The calendar streamlines all the processes in the best interest of the students, say heads of institutions
Students aspiring to be engineers need no longer be apprehensive about having to deal with different deadlines with regard to publication of Plus-Two results, conduct of entrance test in States where these are held, counselling, and subsequently the commencement of academic session.
The normal practice is that states follow different patterns of admission to engineering colleges approved by the All India Council for Technical Education (AICTE). While some like Tamil Nadu have done away with any kind of entrance test, there are some who still follow the State Common Entrance Test (CET). Students following CBSE Board or those from one particular State preferring to study in another State very often lost out because deadlines pertaining to admission process differed with each State. This led to students being admitted from first week of August to last week of September taking into consideration all the discrepancies.
These apart, new colleges that did not get approval on time were not able to list themselves for counselling on time, thereby losing out on admissions. All these anomalies will cease to exist from the academic year 2012-13 with the Supreme Court laying down cut-off dates for grant of approvals by AICTE, affiliation by parent university, conduct of entrance test, counselling and admission (see box).
The AICTE has issued this as a notification in dailies for “strict compliance and adherence by all concerned”. Though the dates are slightly ahead of the existing schedule for colleges in Tamil Nadu affiliated to Anna University, the heads of the institutions have welcomed the common calendar that streamlines all the processes that is “in the best interest of the students”.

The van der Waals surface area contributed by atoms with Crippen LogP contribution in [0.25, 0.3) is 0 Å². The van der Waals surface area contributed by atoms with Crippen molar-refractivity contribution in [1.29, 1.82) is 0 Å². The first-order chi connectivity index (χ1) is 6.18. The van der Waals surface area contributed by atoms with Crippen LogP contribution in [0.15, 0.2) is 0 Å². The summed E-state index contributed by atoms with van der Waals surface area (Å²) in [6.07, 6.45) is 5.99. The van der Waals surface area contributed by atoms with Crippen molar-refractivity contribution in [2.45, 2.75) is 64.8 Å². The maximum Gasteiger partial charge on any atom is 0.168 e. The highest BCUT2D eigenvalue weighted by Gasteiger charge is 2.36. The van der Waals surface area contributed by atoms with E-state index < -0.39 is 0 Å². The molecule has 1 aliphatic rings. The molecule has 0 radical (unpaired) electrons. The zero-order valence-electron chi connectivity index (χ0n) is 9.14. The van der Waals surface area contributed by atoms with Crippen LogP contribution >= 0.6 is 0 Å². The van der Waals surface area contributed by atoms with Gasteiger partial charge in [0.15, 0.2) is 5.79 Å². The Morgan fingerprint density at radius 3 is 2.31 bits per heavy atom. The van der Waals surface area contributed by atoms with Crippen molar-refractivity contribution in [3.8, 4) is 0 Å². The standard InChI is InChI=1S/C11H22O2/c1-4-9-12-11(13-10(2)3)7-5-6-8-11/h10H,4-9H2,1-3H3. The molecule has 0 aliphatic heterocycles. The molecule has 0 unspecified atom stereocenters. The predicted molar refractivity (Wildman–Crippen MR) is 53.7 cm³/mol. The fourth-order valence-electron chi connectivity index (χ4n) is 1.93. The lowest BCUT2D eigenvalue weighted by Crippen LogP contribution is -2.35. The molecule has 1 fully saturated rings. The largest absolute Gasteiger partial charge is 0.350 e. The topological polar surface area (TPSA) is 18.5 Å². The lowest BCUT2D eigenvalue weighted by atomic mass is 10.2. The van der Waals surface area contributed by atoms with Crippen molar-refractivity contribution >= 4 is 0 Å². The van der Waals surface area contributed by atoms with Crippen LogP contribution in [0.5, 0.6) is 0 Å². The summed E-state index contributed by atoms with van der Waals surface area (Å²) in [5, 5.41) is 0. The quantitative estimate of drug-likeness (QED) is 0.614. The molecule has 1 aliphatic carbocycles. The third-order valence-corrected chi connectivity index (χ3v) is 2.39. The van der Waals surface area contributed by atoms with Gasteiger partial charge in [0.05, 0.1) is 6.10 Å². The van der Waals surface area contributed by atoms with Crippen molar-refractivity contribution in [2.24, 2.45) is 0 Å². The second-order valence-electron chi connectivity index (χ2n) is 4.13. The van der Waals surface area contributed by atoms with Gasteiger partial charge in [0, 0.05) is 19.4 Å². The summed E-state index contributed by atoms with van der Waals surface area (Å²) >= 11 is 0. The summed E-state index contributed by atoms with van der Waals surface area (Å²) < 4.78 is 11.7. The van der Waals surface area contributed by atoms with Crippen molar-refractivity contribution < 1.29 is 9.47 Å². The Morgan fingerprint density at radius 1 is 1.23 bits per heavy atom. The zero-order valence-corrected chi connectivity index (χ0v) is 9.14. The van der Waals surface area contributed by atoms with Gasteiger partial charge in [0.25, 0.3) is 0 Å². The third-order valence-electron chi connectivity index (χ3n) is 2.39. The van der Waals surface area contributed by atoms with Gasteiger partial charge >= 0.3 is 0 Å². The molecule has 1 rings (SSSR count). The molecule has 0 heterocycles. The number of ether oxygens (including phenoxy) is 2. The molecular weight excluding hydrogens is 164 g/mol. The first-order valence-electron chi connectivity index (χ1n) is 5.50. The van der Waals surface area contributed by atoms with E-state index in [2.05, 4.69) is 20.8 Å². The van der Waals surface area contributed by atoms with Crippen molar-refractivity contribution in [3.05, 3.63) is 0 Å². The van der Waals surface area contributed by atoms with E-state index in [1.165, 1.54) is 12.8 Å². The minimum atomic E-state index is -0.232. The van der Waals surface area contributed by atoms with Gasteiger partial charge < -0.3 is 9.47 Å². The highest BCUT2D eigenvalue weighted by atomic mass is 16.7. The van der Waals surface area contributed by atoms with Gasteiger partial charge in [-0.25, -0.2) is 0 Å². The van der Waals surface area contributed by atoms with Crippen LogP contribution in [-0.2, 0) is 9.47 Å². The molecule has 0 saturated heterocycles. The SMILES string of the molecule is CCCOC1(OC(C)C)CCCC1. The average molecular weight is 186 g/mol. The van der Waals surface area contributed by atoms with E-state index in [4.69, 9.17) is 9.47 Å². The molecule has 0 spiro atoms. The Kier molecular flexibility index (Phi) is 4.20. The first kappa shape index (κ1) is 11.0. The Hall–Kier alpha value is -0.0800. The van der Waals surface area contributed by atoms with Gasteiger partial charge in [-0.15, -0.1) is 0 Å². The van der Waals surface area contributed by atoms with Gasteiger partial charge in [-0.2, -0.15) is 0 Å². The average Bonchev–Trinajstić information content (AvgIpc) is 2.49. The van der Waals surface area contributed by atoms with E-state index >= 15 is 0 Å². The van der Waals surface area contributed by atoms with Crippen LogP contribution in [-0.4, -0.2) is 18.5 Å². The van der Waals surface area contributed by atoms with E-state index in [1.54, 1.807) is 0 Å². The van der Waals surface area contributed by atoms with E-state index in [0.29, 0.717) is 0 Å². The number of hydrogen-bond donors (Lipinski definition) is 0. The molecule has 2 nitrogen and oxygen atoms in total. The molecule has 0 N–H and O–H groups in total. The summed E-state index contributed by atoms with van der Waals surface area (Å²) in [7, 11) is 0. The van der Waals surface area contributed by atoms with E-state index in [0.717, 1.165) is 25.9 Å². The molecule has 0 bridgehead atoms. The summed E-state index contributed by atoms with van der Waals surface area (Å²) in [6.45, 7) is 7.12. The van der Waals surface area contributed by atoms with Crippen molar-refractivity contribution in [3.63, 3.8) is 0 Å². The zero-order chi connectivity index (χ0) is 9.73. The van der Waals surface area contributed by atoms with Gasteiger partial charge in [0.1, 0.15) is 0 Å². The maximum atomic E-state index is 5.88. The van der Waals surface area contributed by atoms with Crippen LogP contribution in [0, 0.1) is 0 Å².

Sources from the Regional Centre of Anna University in Coimbatore say that the common calendar is a “feasible one.” It will streamline all the processes, from colleges getting approvals to the commencement of the academic year. Last year there were complaints from certain new colleges about delay in getting approvals and hence not being able to participate in the first round of counselling.
V. Selladurai, Principal of Coimbatore Institute of Technology says the uniform policy is appreciable. “Deadlines are there for applying for new colleges, introduction of new courses, extension of approval for existing courses, and applying for increase in intake for existing courses. As regards commencement of courses, tier-1 colleges have always been starting courses early,” he adds.
Complementing his view, heads of tier-1 engineering colleges say that the schedule did not need any additional effort to conform to because almost all their seats got filled in the first round of counselling and hence they were able to start classes in the first week of August.
The tier-2 and tier-3 colleges, however, will have to start classes on August 1 even though the ones who get selected in the final round of counselling (July 30) and in the management quota will take time to join these colleges.
Some college heads say that the success of the common calendar will have to be seen from its implementation because it also involves including admission under the management quota in the 65:35 ratio and keeping in mind the medical counselling schedule that usually precedes the engineering counselling in Tamil Nadu.